The hike to both Peek-A-Boo and Spooky Canyon slot canyon start at the Peek-A-Boo trailhead (also known as the Dry Fork Wash trailhead). From the parking lot, hike the well-traveled trail down into a large wash (Dry Fork Wash). When you get to the bottom of the wash, you’ll have two options: left and right. STAY RIGHT. Going left leads to an entirely different slot canyon: not Peek-A-Boo or Spooky Canyon.

 

Peek-A-Boo hiking information

Spooky-Canyon-Canyon-Walls

 

Hiking right at the fork, you’ll be greeted in a few hundred feet to what looks like a 10-foot cliff that enters in a slot canyon: that’s it! Welcome to Peek-A-Boo canyon! From there, scramble up the cliff’s face and head into Peek-A-Boo.

From there, just follow the slot canyon up and out. There’s only one way to go! During the mile or so in Peek-A-Boo, you’ll crawl and squeeze through tight passages, and try to avoid getting wet crossing water pools. Peek-A-Boo is the more open slot canyon out of the two.

Peek-A-Boo “ends” after a mile or so when the canyon opens up in a pseudo-wash. From that point, hang a right on the clearly-defined hiking trail and enter Spooky Canyon.



 

Spooky hiking information

Peek-A-Boo-Spooky-Canyon

 

Spooky Canyon is more narrow and receives less light than Peek-A-Boo- hence the “Spooky” title. Spooky Canyon is not for the claustrophobic. I’ve been hiking slot canyons in Utah and Arizona for years and I still get the heebie-jeebies in Spooky Canyon.

The canyon is so tight in some places that someone with a little gut or beer-belly legitimately might get stuck. I hiked Spooky Canyon during the winter and had to remove my coats in order to get through Spooky.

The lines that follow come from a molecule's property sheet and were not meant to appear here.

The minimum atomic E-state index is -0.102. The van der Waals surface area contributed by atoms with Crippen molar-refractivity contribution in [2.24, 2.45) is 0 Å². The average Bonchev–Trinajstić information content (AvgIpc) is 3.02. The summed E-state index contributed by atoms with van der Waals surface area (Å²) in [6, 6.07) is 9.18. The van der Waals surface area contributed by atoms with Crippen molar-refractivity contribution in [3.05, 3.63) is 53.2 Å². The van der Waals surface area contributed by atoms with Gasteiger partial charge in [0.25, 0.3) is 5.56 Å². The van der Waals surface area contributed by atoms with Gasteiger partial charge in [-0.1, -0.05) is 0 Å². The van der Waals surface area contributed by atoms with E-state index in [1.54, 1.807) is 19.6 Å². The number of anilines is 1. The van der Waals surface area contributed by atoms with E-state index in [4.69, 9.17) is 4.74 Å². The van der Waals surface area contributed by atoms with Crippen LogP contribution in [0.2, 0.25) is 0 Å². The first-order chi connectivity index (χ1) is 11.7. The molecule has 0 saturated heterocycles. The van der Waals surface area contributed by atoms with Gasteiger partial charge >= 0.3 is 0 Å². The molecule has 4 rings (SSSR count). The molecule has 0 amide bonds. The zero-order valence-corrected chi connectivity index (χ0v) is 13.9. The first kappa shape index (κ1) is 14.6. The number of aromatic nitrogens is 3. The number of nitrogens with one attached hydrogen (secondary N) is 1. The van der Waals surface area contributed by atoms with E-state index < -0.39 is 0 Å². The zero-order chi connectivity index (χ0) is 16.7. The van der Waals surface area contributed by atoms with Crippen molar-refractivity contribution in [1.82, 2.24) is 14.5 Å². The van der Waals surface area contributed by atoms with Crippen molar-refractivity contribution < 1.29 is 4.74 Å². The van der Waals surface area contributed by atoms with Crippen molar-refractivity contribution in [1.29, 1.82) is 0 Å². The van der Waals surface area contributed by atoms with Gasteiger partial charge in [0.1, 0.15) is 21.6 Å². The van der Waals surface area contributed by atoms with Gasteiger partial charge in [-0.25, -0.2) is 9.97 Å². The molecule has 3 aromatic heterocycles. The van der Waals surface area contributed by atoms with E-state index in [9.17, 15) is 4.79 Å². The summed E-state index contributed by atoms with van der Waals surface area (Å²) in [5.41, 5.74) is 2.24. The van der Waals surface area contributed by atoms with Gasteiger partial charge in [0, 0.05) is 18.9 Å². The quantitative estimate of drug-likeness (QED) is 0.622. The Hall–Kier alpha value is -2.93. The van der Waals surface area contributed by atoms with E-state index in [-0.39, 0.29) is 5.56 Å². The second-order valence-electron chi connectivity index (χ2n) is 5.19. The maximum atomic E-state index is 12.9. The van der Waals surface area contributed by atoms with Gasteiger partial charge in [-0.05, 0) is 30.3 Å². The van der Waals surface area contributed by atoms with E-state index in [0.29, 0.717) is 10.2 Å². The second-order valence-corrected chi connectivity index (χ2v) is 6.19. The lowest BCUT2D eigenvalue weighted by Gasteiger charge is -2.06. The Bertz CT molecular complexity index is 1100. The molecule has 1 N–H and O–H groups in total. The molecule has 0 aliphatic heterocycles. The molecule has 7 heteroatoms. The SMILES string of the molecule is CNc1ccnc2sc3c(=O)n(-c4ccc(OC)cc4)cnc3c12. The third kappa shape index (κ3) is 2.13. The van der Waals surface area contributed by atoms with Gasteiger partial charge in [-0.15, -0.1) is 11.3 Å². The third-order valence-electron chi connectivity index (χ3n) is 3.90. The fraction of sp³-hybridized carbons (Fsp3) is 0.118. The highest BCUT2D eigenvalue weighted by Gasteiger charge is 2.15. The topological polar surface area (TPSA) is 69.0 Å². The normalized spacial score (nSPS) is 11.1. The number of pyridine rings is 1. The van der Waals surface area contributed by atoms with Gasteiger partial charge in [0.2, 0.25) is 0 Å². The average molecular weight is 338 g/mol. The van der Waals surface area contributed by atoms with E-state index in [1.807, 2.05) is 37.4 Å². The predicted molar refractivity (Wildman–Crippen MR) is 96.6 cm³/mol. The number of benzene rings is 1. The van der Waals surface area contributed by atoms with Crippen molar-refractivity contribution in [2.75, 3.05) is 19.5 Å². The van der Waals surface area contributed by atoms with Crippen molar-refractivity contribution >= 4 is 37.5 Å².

There are two sections in Spooky where the canyon walls are less than a foot-wide. Consider your…size and body shape…before hiking in Spooky Canyon- there have been reports of hikers getting stuck.

 

Spooky-Canyon-Slot-Canyon-Stuck

 

As mentioned prior, Spooky Canyon starts at the end of Peek-A-Boo canyon and takes you back to the Dry Fork Wash trail via a parallel route.

Remember, Peek-A-Boo up, Spooky Canyon down.

The hike through Spooky Canyon is shorter than Peek-A-Boo but takes just as much time to navigate because of the tight passages. Expect the same features and challenges as Peek-A-Boo: climbing, scrambling, and squeezing through tight passages as the slot canyon twists and turns around you.

Spooky Canyon kind of just “ends” and dumps into a wider area: that is Dry Fork Wash. Stay right at the confluence of Spooky and Dry Fork Wash and hike towards the entrance of Peek-A-Boo Canyon, which should look familiar. From that point, hike back to your car via the same route you entered in.

When to go

The best time to visit both Peek-A-Boo and Spooky Canyon is from October through December and March through May: basically avoiding rains from the monsoon season and the heat and sun of summer. It’s critical that you check the forecast for rain or snowstorms within a 100-mile radius of Peek-A-Boo and Spooky Canyon before considering hiking there. Both canyons could be a death trap during a flash flood.



Wrapping up

If you’re considering hiking another slot canyon in Utah or Arizona, push Peek-A-Boo and Spooky Canyon to the top of your list! Both canyons are amply named after the emotions invoked when hiking them. You’ll bend, crawl, climb, and squeeze through two extremely tight slot canyons as narrow as a foot in some parts. For thrill-seekers and Microadventurers, these canyons are great outlets to raise your adrenaline all while trying to avoid getting too claustrophobic. For me personally, Peek-A-Boo and Spooky Canyon are two of my favorite slot canyons and I’ll continue to hike them for years to come. Assuming I can manage to get free every time I get stuck in Spooky…

<a href="https://southwestmicroadventures.com/blog/author/nickkogos115/" target="_self">Nick The Rambling Man</a>

Nick The Rambling Man

Nick is the owner and regular content writer for Southwest Microadventures. When he's not writing, you can find him rock climbing, peak bagging, mountain biking, backpacking, or drinking strong coffee.